Lipogramma evides and Pseudochromis olivaceus shows up on LiveAquaria’s Diver’s Den

By on Mar 31, 2012

LiveAquaria has been scoring with some really top notch fishes lately especially from the Curacao and Red Sea region. Latest additions to the Diver’s Den to come out from these locales includes the Klayi basslet, Carmabi basslets, the Spanish Flag grouper from Curacao, as well as the paucifasciatus butterflyfish and nigrolineatus fang blennies from the Red Sea. Joining the repertoire of stunning fishes are the newest Lipogramma evides and the elusive Pseudochromis olivaceus. Together with the Lipogramma klayi that is currently still on Diver’s Den, LiveAquaria has now, one of the two most sought after deepwater basslets from the Atlantic.

The new Lipogramma evides now joins L. klayi in the Diver's Den.

Lipogramma evides is a gorgeous little fish in monochrome unlike its more colorful cousin, L. klayi. The two however, are spectacular in their own right and only until recently, were considered very rare – with the former being much less often encountered. As more collection is being carried out in the deeper waters of the Atlantic, we’re beginning to see more and more of these dainty little basslets, which are locally abundant down at that depth. With the recent footages and videos of the immensely beautiful Lipogramma robinsi and the new trilineatum basslet to enter Japan, the Lipogramma basslets have up till now, never seen so much buzz and hype surrounding them. The other fish that we’re bringing to attention that was posted at the same time with L. evides is the very seldom seen, albeit not very attractive, Pseudochromis olivaceus. It seems almost unfair to mention this dull, ugly duckling of a dottyback in the same post as L. evides, but the reclusive Red Sea endemic Olive dottyback is just as seldom encountered in the trade and has the potential to look much better than the picture of it above. Recent collection of Red Sea fishes have given way to species that were lost from the trade for a long time and the Olive dottyback is the newest member to re-enter the trade. Given time, and hopefully a proper setting, the Olive dottyback, as its name suggests, will take on a uniformly olive green coloration with a yellow belly as well as sprinkling of blue flecks and a rather large, conspicuous operculum spot.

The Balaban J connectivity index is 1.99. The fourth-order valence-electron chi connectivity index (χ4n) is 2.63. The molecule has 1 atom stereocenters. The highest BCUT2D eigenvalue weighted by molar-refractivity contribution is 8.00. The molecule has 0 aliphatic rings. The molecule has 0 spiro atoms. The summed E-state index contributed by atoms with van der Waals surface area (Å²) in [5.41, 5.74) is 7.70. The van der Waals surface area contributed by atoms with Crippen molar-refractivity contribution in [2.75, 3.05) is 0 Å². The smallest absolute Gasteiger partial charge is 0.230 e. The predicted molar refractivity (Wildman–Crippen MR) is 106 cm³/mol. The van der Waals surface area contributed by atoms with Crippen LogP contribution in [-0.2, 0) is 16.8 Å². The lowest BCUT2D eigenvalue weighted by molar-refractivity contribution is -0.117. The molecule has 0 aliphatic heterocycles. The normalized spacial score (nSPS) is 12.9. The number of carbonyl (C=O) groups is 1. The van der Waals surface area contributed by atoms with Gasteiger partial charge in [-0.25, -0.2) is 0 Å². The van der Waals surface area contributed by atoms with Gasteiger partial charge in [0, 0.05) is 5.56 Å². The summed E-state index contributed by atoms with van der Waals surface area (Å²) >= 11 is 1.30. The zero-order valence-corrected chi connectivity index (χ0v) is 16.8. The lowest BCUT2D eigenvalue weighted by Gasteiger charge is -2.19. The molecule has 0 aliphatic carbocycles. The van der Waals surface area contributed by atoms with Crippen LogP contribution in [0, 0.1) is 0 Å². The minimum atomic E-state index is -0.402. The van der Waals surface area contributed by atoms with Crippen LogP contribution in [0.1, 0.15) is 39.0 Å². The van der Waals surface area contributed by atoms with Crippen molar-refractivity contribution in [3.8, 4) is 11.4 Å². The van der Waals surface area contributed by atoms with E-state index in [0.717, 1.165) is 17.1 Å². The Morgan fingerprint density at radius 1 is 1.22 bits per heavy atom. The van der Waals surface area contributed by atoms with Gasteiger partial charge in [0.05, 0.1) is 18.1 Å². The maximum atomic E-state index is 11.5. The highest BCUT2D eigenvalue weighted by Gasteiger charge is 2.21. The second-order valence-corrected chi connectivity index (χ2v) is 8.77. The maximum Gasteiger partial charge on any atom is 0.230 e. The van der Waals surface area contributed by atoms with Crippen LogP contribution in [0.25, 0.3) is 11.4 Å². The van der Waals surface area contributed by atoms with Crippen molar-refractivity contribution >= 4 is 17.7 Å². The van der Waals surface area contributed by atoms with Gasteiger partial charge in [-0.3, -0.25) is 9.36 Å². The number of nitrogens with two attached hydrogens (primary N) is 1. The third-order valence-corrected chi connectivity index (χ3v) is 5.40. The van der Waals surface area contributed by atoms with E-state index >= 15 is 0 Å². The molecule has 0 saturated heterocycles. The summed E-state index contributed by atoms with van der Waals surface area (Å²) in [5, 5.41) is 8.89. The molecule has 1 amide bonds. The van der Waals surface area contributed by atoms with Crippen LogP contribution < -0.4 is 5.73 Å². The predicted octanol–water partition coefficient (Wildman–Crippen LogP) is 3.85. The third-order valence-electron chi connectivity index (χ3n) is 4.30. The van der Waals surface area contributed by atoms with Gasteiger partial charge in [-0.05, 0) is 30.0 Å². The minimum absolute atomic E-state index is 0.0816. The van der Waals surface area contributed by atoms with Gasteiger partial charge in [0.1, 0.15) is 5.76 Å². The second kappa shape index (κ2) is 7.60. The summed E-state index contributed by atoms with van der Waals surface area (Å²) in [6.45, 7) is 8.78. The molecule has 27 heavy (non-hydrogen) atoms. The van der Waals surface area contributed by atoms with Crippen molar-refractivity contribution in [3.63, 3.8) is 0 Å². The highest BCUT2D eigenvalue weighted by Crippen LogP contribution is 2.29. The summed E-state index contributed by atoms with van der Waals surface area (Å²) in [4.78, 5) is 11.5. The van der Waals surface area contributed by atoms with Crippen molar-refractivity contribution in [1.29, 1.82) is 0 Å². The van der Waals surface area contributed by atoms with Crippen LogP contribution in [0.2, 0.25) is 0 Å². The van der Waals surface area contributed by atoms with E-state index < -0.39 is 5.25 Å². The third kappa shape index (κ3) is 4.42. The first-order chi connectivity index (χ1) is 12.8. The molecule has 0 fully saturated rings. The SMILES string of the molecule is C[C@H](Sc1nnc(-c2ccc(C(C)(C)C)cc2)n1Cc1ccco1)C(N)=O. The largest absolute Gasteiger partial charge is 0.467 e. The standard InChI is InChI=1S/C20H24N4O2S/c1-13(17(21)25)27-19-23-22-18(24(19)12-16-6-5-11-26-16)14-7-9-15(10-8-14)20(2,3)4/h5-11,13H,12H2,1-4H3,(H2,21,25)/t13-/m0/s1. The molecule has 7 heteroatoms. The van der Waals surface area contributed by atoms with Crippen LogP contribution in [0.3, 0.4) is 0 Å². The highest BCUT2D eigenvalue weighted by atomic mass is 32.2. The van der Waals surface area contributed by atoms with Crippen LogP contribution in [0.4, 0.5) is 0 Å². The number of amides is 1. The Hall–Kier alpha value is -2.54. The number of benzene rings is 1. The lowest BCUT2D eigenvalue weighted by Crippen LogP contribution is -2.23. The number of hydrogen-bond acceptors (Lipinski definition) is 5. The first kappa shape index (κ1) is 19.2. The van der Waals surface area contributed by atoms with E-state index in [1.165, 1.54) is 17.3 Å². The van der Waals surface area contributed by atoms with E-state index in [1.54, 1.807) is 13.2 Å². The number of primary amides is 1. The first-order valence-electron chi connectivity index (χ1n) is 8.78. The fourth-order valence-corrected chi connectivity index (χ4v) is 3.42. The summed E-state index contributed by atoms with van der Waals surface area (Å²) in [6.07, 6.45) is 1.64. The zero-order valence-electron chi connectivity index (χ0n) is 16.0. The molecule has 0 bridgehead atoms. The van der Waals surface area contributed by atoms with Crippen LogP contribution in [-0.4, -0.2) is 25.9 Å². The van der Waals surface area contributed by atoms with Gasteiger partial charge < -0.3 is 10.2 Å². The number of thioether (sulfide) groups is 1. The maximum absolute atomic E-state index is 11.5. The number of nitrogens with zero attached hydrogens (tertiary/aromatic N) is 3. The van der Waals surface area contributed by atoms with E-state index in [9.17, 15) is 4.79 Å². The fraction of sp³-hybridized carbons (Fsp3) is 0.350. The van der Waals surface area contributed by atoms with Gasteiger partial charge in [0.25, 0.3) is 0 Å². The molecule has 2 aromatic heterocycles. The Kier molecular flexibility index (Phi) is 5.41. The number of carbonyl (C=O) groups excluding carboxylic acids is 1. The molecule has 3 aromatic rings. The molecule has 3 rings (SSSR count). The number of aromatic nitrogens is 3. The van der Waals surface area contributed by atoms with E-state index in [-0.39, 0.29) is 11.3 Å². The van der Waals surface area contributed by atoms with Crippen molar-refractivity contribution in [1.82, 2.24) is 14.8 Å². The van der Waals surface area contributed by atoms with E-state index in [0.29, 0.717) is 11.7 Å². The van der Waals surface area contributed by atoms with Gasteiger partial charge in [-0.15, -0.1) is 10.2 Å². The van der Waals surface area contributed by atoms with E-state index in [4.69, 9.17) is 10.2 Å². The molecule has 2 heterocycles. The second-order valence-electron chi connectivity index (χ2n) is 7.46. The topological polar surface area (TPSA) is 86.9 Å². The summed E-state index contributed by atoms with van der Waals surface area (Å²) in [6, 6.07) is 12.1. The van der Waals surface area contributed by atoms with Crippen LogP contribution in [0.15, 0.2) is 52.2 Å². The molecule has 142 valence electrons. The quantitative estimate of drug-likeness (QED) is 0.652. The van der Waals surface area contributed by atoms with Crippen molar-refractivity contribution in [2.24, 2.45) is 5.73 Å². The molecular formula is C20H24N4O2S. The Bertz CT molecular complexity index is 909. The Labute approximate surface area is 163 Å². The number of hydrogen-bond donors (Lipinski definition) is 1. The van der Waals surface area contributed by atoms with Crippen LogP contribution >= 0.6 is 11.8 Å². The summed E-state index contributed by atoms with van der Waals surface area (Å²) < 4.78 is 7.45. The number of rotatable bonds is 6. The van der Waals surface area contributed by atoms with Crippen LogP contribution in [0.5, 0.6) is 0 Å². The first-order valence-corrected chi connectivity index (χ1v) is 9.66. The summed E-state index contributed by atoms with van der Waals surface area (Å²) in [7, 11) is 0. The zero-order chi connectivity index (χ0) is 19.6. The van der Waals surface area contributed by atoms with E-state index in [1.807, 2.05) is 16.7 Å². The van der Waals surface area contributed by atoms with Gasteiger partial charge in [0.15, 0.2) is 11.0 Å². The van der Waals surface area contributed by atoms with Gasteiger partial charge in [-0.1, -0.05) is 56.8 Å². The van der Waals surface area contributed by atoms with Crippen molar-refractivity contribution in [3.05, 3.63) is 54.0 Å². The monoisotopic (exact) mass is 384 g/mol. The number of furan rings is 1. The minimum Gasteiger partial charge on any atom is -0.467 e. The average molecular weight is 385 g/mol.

While not adorned with purple or red or any of the striking colors, the Olive dottyback does have the potential to make for a unique addition, especially for a Red Sea biotope. Photographed by Sally Polack in the Red Sea.

 

 

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